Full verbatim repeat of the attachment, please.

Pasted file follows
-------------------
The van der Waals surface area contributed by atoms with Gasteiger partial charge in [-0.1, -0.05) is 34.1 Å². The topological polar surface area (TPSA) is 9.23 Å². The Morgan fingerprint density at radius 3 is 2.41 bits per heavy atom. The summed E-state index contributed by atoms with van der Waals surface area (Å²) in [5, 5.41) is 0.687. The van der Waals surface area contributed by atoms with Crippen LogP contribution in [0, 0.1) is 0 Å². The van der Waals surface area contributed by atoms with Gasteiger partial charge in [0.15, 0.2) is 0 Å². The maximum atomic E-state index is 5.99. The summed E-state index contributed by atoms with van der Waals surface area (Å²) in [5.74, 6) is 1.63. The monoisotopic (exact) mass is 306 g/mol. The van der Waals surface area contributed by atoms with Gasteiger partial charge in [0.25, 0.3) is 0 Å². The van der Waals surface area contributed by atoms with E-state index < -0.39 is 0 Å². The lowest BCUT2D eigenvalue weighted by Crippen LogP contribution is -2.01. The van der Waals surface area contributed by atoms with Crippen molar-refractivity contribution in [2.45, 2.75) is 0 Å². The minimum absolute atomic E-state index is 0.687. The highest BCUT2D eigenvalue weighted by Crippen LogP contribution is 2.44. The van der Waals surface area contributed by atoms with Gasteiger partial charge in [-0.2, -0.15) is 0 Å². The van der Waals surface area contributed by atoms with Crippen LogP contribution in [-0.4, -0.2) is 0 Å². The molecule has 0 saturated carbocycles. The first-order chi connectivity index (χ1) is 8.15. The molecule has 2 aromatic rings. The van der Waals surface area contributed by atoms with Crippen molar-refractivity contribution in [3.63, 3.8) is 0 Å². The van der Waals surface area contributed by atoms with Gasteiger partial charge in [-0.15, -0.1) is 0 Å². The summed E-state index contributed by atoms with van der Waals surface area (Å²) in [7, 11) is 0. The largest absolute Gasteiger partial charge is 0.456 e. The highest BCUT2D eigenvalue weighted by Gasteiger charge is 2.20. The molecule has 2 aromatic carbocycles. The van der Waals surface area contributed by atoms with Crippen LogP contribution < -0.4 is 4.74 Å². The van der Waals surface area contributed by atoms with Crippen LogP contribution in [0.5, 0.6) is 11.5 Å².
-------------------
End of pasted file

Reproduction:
The van der Waals surface area contributed by atoms with Gasteiger partial charge in [-0.1, -0.05) is 34.1 Å². The topological polar surface area (TPSA) is 9.23 Å². The Morgan fingerprint density at radius 3 is 2.41 bits per heavy atom. The summed E-state index contributed by atoms with van der Waals surface area (Å²) in [5, 5.41) is 0.687. The van der Waals surface area contributed by atoms with Crippen LogP contribution in [0, 0.1) is 0 Å². The van der Waals surface area contributed by atoms with Gasteiger partial charge in [0.15, 0.2) is 0 Å². The maximum atomic E-state index is 5.99. The summed E-state index contributed by atoms with van der Waals surface area (Å²) in [5.74, 6) is 1.63. The monoisotopic (exact) mass is 306 g/mol. The van der Waals surface area contributed by atoms with Gasteiger partial charge in [0.25, 0.3) is 0 Å². The van der Waals surface area contributed by atoms with E-state index < -0.39 is 0 Å². The lowest BCUT2D eigenvalue weighted by Crippen LogP contribution is -2.01. The van der Waals surface area contributed by atoms with Crippen molar-refractivity contribution in [2.45, 2.75) is 0 Å². The minimum absolute atomic E-state index is 0.687. The highest BCUT2D eigenvalue weighted by Crippen LogP contribution is 2.44. The van der Waals surface area contributed by atoms with Gasteiger partial charge in [-0.2, -0.15) is 0 Å². The van der Waals surface area contributed by atoms with Crippen LogP contribution in [-0.4, -0.2) is 0 Å². The molecule has 0 saturated carbocycles. The first-order chi connectivity index (χ1) is 8.15. The molecule has 2 aromatic rings. The van der Waals surface area contributed by atoms with Crippen molar-refractivity contribution in [3.63, 3.8) is 0 Å². The van der Waals surface area contributed by atoms with Gasteiger partial charge in [-0.15, -0.1) is 0 Å². The summed E-state index contributed by atoms with van der Waals surface area (Å²) in [7, 11) is 0. The largest absolute Gasteiger partial charge is 0.456 e. The highest BCUT2D eigenvalue weighted by Gasteiger charge is 2.20. The molecule has 2 aromatic carbocycles. The van der Waals surface area contributed by atoms with Crippen LogP contribution < -0.4 is 4.74 Å². The van der Waals surface area contributed by atoms with Crippen LogP contribution in [0.5, 0.6) is 11.5 Å².